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Studies on Structural, Optical and Electrical Properties of Spray Deposited Manganese Oxide (MnO2) Thin Films

Bhargande SK* and Patil PS1

 

Department of Physics, Brahmdevdada Mane Institute of Technology, Solapur 413002, Maharashtra, India.

1Department of Physics, Shivaji University, Kolhapur, Maharashtra, India.

*Corresponding Author:
Bhargande SK
Department of Physics, Brahmdevdada Mane Institute of Technology, Solapur 413002, Maharashtra, India

Received date: 26/05/2013 Revised date: 07/07/2013 Accepted date: 12/08/2013

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Abstract

Manganese Oxide thin films were prepared by pyrolytic decomposition of manganese acetate as a precursor solution onto the glass substrates. MnO2 thin films were deposited at three different temperatures namely 200, 250, 3000C. As deposited films were amorphous and porous having 200-300 nm thickness. The thin films were subsequently annealed at 5000C in the air for 2 hours. Structural, optical and electrical properties of MnO2 have been studied. Polycrystalline thin films with a cubic structure as evidenced from X-ray diffraction pattern. The electrical properties have been studied by means of electrical resistivity and thermo-electric (TEP) power measurements. The electrical resistivity studies were carried out using two-probe method. The TEP studies show that the films exhibits n-type conductivity. The optical absorption data were used to determine the (indirect ) band gap energy and is found to increase with increase in temperature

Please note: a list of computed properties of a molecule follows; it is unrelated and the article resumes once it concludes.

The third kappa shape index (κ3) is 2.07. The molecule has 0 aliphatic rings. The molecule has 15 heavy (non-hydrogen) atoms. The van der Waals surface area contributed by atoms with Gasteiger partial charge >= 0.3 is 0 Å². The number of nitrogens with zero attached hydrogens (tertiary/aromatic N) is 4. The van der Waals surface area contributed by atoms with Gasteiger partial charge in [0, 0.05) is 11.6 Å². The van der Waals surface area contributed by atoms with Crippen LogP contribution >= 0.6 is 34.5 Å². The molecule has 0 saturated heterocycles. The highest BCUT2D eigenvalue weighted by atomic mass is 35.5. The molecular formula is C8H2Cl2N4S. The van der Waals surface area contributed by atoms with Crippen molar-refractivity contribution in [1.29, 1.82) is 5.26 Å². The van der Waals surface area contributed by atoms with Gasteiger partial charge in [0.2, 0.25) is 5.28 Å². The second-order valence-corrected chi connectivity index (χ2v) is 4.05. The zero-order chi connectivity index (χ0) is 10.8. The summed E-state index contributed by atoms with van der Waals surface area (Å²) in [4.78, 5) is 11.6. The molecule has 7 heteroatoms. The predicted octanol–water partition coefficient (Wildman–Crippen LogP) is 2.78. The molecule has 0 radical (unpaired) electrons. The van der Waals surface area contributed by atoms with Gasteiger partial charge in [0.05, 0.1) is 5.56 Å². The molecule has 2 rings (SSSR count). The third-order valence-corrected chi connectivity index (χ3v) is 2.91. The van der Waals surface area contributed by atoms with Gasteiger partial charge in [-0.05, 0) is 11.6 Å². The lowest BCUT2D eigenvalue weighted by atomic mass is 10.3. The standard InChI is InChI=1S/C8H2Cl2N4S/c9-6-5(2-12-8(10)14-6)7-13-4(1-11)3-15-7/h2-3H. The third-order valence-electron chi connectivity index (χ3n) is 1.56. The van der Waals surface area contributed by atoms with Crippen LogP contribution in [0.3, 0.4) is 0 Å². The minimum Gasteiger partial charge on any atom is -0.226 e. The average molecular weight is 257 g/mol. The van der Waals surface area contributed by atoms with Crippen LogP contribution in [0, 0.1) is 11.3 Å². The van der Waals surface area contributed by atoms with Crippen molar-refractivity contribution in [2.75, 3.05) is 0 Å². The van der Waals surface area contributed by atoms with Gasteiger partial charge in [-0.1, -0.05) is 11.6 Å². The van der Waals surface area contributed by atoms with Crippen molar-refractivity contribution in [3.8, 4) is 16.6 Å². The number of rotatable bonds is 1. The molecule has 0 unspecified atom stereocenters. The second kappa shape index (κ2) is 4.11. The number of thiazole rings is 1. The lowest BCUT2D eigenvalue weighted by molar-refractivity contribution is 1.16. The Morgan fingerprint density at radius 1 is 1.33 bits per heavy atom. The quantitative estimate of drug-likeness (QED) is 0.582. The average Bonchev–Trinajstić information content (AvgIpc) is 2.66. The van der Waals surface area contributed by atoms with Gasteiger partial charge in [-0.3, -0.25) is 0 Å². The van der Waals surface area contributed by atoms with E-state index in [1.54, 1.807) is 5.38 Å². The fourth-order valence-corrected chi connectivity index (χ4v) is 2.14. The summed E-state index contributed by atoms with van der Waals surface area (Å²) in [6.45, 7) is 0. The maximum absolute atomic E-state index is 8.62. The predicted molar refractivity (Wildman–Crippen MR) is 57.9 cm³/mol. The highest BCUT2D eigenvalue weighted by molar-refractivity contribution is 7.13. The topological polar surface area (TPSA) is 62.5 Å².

Keywords

Spray pyrolysis technique (SPT), Manganese oxide thin films , Characterization.

Introduction